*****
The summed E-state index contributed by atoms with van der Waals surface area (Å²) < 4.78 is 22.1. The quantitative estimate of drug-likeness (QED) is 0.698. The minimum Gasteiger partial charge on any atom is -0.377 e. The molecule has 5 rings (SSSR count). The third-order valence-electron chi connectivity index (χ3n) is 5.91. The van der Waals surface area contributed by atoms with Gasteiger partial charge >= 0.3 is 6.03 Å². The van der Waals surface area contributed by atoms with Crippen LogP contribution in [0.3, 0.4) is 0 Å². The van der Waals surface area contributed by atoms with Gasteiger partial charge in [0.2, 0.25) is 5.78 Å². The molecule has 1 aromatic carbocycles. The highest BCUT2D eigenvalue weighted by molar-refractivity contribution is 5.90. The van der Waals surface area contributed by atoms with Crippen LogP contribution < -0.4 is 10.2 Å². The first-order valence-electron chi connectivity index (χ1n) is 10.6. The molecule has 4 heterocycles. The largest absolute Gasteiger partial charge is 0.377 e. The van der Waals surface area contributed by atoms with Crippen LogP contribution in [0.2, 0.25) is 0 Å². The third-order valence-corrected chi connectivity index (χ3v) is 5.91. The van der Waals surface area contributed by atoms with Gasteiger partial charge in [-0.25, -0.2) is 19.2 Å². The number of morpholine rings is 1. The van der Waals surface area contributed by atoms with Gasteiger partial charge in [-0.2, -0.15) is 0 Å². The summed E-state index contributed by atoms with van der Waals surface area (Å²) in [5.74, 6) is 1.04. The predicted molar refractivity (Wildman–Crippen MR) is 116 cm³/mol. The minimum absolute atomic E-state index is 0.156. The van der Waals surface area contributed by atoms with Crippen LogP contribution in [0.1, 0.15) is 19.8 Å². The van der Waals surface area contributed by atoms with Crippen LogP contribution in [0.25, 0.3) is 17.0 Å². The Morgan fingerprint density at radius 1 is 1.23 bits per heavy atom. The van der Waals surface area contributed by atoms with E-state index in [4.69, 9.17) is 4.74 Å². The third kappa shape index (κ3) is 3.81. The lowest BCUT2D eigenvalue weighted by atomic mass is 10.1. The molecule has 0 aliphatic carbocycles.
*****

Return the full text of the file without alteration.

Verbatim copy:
The summed E-state index contributed by atoms with van der Waals surface area (Å²) < 4.78 is 22.1. The quantitative estimate of drug-likeness (QED) is 0.698. The minimum Gasteiger partial charge on any atom is -0.377 e. The molecule has 5 rings (SSSR count). The third-order valence-electron chi connectivity index (χ3n) is 5.91. The van der Waals surface area contributed by atoms with Gasteiger partial charge >= 0.3 is 6.03 Å². The van der Waals surface area contributed by atoms with Crippen LogP contribution in [0.3, 0.4) is 0 Å². The van der Waals surface area contributed by atoms with Gasteiger partial charge in [0.2, 0.25) is 5.78 Å². The molecule has 1 aromatic carbocycles. The highest BCUT2D eigenvalue weighted by molar-refractivity contribution is 5.90. The van der Waals surface area contributed by atoms with Crippen LogP contribution < -0.4 is 10.2 Å². The first-order valence-electron chi connectivity index (χ1n) is 10.6. The molecule has 4 heterocycles. The largest absolute Gasteiger partial charge is 0.377 e. The van der Waals surface area contributed by atoms with Crippen LogP contribution in [0.2, 0.25) is 0 Å². The third-order valence-corrected chi connectivity index (χ3v) is 5.91. The van der Waals surface area contributed by atoms with Gasteiger partial charge in [-0.25, -0.2) is 19.2 Å². The number of morpholine rings is 1. The van der Waals surface area contributed by atoms with Gasteiger partial charge in [-0.2, -0.15) is 0 Å². The summed E-state index contributed by atoms with van der Waals surface area (Å²) in [5.74, 6) is 1.04. The predicted molar refractivity (Wildman–Crippen MR) is 116 cm³/mol. The minimum absolute atomic E-state index is 0.156. The van der Waals surface area contributed by atoms with Crippen LogP contribution in [0.1, 0.15) is 19.8 Å². The van der Waals surface area contributed by atoms with Crippen LogP contribution in [0.25, 0.3) is 17.0 Å². The Morgan fingerprint density at radius 1 is 1.23 bits per heavy atom. The van der Waals surface area contributed by atoms with E-state index in [4.69, 9.17) is 4.74 Å². The third kappa shape index (κ3) is 3.81. The lowest BCUT2D eigenvalue weighted by atomic mass is 10.1. The molecule has 0 aliphatic carbocycles.